Balzac, Honoré de - Seraphita - 07 A critique of science
Type of Spiritual Experience
A description of the experience
SERAPHITA By Honore De Balzac Translated by Katharine Prescott Wormeley
Nature has substances; your science combines only their appearances. At every step Nature gives the lie to all your laws. Can you find a single one that is not disproved by a fact? Your Static laws are at the mercy of a thousand accidents; a fluid can overthrow a solid mountain and prove that the heaviest substances may be lifted by one that is imponderable.
Your laws on Acoustics and Optics are defied by the sounds which you hear within yourselves in sleep, and by the light of an electric sun whose rays often overcome you. You know no more how light makes itself seen within you, than you know the simple and natural process which changes it on the throats of tropic birds to rubies, sapphires, emeralds, and opals, or keeps it grey and brown on the breasts of the same birds under the cloudy skies of Europe, or whitens it here in the bosom of our polar Nature.
You know not how to decide whether colour is a faculty with which all substances are endowed, or an effect produced by an effluence of light. You admit the saltness of the sea without being able to prove that the water is salt at its greatest depth.
You recognize the existence of various substances which span what you think to be the void,—substances which are not tangible under any of the forms assumed by Matter, although they put themselves in harmony with Matter in spite of every obstacle.
When a man discovers the results of the general movement, which is shared by all creations according to their faculty of absorption, you proclaim him mighty in science, as though genius consisted in explaining a thing that is!
Genius ought to cast its eyes beyond effects.
Your men of science would laugh if you said to them: ‘There exist such positive relations between two human beings, one of whom may be here, and the other in Java, that they can at the same instant feel the same sensation, and be conscious of so doing; they can question each other and reply without mistake’; and yet there are mineral substances which exhibit sympathies as far off from each other as those of which I speak.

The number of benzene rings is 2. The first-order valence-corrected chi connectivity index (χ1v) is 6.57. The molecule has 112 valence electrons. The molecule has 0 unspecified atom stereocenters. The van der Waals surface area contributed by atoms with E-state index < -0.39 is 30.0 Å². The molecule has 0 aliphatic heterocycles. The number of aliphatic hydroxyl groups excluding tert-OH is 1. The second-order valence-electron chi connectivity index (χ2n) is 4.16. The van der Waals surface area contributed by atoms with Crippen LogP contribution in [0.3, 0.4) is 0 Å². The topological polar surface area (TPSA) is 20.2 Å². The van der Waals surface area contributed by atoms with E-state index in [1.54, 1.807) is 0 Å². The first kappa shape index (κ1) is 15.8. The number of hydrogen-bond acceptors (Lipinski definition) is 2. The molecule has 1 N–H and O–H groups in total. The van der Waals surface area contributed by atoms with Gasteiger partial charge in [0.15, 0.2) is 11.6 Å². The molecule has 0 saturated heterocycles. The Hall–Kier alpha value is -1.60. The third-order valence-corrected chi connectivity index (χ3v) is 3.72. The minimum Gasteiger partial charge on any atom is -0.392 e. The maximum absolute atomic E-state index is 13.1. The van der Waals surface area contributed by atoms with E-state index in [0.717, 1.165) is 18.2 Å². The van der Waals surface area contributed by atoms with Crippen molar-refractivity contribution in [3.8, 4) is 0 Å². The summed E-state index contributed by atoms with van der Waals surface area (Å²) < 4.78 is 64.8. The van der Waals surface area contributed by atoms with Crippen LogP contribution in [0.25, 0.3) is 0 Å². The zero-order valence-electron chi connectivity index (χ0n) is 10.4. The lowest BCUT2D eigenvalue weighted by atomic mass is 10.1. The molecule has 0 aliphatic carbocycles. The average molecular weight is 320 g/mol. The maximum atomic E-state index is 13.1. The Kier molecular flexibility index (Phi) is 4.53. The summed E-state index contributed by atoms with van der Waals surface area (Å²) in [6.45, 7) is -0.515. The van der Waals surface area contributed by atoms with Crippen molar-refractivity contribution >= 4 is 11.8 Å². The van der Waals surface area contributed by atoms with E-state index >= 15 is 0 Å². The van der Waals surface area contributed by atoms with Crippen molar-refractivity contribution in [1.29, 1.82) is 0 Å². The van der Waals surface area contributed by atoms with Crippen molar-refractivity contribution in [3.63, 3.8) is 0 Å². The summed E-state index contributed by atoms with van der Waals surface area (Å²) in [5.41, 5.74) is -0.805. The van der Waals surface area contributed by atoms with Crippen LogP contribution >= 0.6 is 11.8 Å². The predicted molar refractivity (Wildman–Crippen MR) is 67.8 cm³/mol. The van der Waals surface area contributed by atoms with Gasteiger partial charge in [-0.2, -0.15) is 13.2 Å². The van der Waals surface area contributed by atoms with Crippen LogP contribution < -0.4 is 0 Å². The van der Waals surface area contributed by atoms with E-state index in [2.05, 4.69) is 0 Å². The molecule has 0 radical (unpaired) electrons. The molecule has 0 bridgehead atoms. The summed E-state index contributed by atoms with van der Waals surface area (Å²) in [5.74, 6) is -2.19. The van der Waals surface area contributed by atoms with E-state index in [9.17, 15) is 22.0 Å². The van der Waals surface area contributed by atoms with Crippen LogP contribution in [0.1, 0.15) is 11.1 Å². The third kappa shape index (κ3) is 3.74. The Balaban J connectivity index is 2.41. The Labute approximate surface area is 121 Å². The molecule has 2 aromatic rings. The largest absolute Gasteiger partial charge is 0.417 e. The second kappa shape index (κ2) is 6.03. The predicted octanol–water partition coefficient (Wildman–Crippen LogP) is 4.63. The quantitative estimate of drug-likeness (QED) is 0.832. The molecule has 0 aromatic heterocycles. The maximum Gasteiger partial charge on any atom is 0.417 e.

You believe in the power of the electricity which you find in the magnet and you deny that which emanates from the soul!
According to you, the moon, whose influence upon the tides you think fixed, has none whatever upon the winds, nor upon navigation, nor upon men; she moves the sea, but she must not affect the sick folk; she has undeniable relations with one half of humanity, and nothing at all to do with the other half. These are your vaunted certainties!
“Let us go a step further. You believe in physics. But your physics begin, like the Catholic religion, with an act of faith. Do they not pre-suppose some external force distinct from substance to which it communicates motion? You see its effects, but what is it? where is it? what is the essence of its nature, its life? has it any limits?—and yet, you deny God!
Thus, the majority of your scientific axioms, true to their relation to man, are false in relation to the Great Whole. Science is One, but you have divided it. To know the real meaning of the laws of phenomena must we not know the correlations which exist between phenomena and the law of the Whole?
There is, in all things, an appearance which strikes your senses; under that appearance stirs a soul; a body is there and a faculty is there. Where do you teach the study of the relations which bind things to each other?
Consequently you have nothing positive. Your strongest certainties rest upon the analysis of material forms whose essence you persistently ignore.
....................................Your Science, which makes you great in your own eyes, is paltry indeed beside the light which bathes a Seer.
Cease, cease to question me; our languages are different.
For a moment I have used yours to cast, if it be possible, a ray of faith into your soul; to give you, as it were, the hem of my garment and draw you up into the regions of Prayer.
Can God abase Himself to you?
Is it not for you to rise to Him?
If human reason finds the ladder of its own strength too weak to bring God down to it, is it not evident that you must find some other path to reach Him?
That Path is in ourselves.
The Seer and the Believer find eyes within their souls more piercing far than eyes that probe the things of earth,—they see the Dawn.
Hear this truth: Your science, let it be never so exact, your meditations, however bold, your noblest lights are Clouds. Above, above is the Sanctuary whence the true Light flows.”